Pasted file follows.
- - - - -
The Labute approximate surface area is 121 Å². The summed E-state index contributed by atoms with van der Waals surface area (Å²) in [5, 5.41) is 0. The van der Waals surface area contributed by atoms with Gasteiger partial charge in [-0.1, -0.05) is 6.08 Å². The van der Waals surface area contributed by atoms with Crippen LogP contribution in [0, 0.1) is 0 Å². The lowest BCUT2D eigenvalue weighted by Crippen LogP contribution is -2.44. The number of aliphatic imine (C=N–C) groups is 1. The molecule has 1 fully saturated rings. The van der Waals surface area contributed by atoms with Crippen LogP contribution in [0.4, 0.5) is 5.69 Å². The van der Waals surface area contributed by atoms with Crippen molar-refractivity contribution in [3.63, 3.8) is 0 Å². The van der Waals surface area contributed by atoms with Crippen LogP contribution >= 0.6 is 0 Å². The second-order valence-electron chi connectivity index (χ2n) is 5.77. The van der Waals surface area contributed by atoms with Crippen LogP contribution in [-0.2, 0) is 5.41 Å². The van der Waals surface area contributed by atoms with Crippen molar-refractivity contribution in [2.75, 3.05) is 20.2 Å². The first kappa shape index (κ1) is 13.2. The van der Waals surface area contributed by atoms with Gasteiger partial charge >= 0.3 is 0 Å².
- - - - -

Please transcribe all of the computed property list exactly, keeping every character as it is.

The Labute approximate surface area is 121 Å². The summed E-state index contributed by atoms with van der Waals surface area (Å²) in [5, 5.41) is 0. The van der Waals surface area contributed by atoms with Gasteiger partial charge in [-0.1, -0.05) is 6.08 Å². The van der Waals surface area contributed by atoms with Crippen LogP contribution in [0, 0.1) is 0 Å². The lowest BCUT2D eigenvalue weighted by Crippen LogP contribution is -2.44. The number of aliphatic imine (C=N–C) groups is 1. The molecule has 1 fully saturated rings. The van der Waals surface area contributed by atoms with Crippen LogP contribution in [0.4, 0.5) is 5.69 Å². The van der Waals surface area contributed by atoms with Crippen molar-refractivity contribution in [3.63, 3.8) is 0 Å². The van der Waals surface area contributed by atoms with Crippen LogP contribution >= 0.6 is 0 Å². The second-order valence-electron chi connectivity index (χ2n) is 5.77. The van der Waals surface area contributed by atoms with Crippen LogP contribution in [-0.2, 0) is 5.41 Å². The van der Waals surface area contributed by atoms with Crippen molar-refractivity contribution in [2.75, 3.05) is 20.2 Å². The first kappa shape index (κ1) is 13.2. The van der Waals surface area contributed by atoms with Gasteiger partial charge >= 0.3 is 0 Å².